FreeBSD 7.1 Content

Greg Peterson peterson at
Thu Sep 4 15:47:00 UTC 2008

Guido, I agree completely with you and Jeremy.

At Thu, 04 Sep 2008 08:51:00 +0200, Guido Falsi wrote:
> Jeremy Chadwick wrote:
> > On Wed, Sep 03, 2008 at 03:01:48PM -0600, Dan Allen wrote:
> >> On 3 Sep 2008, at 1:53 PM, Guido Falsi wrote:
> >>
> >>> If you just want na instant workstation, why you just don't try  
> >>> Freesbie or something like that?
> >> Because I want something from the source -- from the main team -- and  
> >> not something downstream.
> >>
> >>> If I install FreeBSD on a PC I expect this installation to live there 
> >>> for some years. I can spend some hours/days installing and configuring 
> >>> what I really need. At least this is the way I see it. Maybe I'm 
> >>> misunderstanding you.
> >> I too spend the time.  I am thinking that for other people to want to  
> >> use FreeBSD they want something other than a command prompt.  They at  
> >> least want a web browser out of the box.

With the choices we have these days, I think they would be happier
with a FreeBSD-based integrated distribution.

> > I haven't finished reading the thread yet, but your assumption is
> > ignorant.  Why do you think FreeBSD is intended solely for desktop
> > usage?  It's not.
> > 
> > I, for one, **only want a command prompt** out of the box.  I **do not**
> > want Xorg or any X-related garbage on my servers.
> I fully agree with this last statement. I choose freebsd for many 
> reasons, and this is one of those, I tried a few linux distributions, 
> and even slackware installs too much garbage if you're not looking 
> closely at it.

Me, too. I'm typing this on an IBM ThinkPad R40e that once ran
Xubuntu. Installation was a dream, and everything worked for a
while. When the system became unstable after an upgrade, I couldn't
untangle the different parts of the system since everything was
dumped together under /etc/ and /usr/. I reinstalled FreeBSD, which
I've used for over a decade.  Now the machine is stable, and I can
control which ports to install.  More importantly, I can always get
back to the operating system, and I know that it will work okay.

I use FreeBSD for 99% of my desktop work (Xorg/fvwm2), but I would
not want GUI code in the OS.  People who want pre-installed software
can use one of the new distributions that are getting good reviews.
For me the clear distinction between the operating system and other
software inspires great long-term confidence in FreeBSD.

> And n the way to providing a useful desktop system out of the box, I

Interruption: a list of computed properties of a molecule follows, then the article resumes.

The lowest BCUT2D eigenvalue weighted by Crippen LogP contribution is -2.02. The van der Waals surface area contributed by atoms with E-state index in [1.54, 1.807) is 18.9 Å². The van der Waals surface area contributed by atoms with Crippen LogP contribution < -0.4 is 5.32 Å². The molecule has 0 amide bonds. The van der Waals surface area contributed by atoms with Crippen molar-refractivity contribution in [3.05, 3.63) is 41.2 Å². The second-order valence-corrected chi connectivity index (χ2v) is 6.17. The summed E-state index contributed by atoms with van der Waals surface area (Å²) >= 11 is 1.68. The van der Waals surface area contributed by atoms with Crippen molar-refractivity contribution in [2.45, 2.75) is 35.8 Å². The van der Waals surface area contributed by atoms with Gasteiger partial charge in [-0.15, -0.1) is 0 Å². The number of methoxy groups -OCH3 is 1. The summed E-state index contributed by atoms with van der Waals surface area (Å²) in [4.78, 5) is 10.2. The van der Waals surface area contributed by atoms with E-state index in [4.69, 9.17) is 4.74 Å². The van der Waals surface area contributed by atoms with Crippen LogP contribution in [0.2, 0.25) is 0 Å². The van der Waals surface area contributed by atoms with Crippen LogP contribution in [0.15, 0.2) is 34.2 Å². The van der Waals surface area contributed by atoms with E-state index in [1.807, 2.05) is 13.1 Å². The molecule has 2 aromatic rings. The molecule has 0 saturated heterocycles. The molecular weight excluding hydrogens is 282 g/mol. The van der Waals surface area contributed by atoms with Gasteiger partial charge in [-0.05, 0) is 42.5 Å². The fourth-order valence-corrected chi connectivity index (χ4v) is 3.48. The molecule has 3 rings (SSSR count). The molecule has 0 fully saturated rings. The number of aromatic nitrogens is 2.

> think no one can choose arbitrarily what to include and what not. Most 
> people would find WM+FF[23] too little, some other would want some 
> minimal gnome/kde, some others full blown gnome/kde (or other des for 
> example) who's bound to choose?

Exactly. I even disagree with myself sometimes! A Web/mail/whatever
server, an old laptop, and a fast, new workstation are different
kinds of systems for different purposes.  I really appreciate the
separation of ports from the operating system. With the same OS it's
easy to communicate about any FreeBSD system. With ports we have
great flexibility, and we can back out of trouble (deinstall ports)
and still keep the OS intact.  That gives us solid reliability.

> FreeBSD has always made a choice to be just an os, and a server oriented 
> one. There are downstream distributions bundling full blown systems, 
> and, as stated by others, the devel team has no time to spare, I think 
> it should concentrate on that, and leave the desktop work to others.

I agree completely. As a long-term STABLE user, I'm happy to install
ported and non-ported software that helps me do my work every day.
People who port software and who develop integrated desktop systems
contribute extremely valuable work, but that work is separate from
the development and maintenance of FreeBSD. FreeBSD has been really
rock-solid for so many years because dedicated people concentrate on
the operating system. Their concentration on the OS enables others to
contribute ports and special-purpose distributions with confidence.

Greg Peterson <peterson at>

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